The Trout River Blue Whale

In May 2014, two blue whale carcasses washed up on the beaches of Trout River and Rocky Harbour. They were incredibly big, indescribably smelly, and unbelievably rare. These two, in fact, were part of nine that had died in the ice that spring, a real tragedy which made global headlines. There are only 250 estimated in the North Atlantic, perhaps 20,000 worldwide.

For the full article and more photos, pick up The Newfoundland Quarterly’s Summer print edition. On sale in Broken Books, Johnny Ruth, Chapters, The Travel Bug, Afterwords, and other retailers across the province. Newfoundland Quarterly: Summer 2017, The Trout River Blue Whale.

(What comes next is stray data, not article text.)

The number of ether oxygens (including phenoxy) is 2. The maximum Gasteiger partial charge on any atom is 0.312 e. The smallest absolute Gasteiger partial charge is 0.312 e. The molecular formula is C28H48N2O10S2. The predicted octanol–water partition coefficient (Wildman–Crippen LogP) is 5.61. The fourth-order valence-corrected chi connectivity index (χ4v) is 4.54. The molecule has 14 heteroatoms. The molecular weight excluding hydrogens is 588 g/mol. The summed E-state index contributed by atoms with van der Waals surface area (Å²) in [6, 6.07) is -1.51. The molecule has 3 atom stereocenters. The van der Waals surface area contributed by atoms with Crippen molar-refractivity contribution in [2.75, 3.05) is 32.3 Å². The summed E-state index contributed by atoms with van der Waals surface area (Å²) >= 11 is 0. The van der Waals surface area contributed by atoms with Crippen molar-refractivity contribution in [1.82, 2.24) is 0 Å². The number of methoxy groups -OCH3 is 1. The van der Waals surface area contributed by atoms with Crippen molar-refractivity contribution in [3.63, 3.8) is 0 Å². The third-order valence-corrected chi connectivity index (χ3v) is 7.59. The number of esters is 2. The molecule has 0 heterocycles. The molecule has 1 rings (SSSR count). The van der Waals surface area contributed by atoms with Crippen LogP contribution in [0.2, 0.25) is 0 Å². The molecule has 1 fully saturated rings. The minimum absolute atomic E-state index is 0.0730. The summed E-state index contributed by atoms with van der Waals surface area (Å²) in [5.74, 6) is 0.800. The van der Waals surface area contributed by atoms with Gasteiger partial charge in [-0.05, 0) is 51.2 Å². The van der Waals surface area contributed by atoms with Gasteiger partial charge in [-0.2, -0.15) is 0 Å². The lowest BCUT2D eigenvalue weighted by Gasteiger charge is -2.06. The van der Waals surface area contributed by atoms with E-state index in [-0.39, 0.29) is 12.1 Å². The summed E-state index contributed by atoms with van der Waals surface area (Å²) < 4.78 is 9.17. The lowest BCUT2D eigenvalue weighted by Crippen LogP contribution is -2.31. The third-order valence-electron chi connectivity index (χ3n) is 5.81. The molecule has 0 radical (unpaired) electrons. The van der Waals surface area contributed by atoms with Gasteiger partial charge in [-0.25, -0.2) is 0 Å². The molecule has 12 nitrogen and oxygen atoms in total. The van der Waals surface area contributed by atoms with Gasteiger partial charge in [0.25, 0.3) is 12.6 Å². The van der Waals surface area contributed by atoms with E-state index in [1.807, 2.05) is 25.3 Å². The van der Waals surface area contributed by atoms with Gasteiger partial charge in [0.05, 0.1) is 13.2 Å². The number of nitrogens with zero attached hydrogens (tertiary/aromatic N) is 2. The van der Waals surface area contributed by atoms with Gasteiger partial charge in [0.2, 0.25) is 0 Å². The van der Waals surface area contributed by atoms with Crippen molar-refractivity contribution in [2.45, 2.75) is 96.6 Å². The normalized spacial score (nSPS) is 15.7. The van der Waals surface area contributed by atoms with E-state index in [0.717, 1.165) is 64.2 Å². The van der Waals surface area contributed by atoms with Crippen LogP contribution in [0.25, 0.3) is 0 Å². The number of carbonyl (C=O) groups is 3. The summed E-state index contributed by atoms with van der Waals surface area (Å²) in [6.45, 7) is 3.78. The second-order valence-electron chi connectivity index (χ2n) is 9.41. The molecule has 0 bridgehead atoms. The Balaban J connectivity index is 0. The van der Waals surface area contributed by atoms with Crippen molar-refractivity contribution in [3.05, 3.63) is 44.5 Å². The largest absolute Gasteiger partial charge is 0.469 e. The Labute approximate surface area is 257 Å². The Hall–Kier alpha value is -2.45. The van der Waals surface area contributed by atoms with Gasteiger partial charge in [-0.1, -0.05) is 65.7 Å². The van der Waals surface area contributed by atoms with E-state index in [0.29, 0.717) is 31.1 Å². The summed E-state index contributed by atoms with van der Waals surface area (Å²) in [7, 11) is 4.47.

Photo © Royal Ontario Museum, ROM Exhibition, 2017.

NORTHERN DETACHMENT

BY Clancy Margaret

The wind was still, but the cold was biting all the same. Stepping outside made her sinuses burn and her eyes water. She brushed the snow off the seat of her snowmobile—a mid-nineties Ski-Doo, always giving her trouble. She surveyed the town as she waited for the engine to warm up. It’s squat vinyl sided homes glowed amidst the dim winter daytime. Snowmobile tracks crisscrossed on the road but not a person was in sight. She checked her handheld GPS. The coordinates lined up with somewhere northwest, about a forty-five minute ride under the blanket of dark. There were no stars today. It was always cloudy.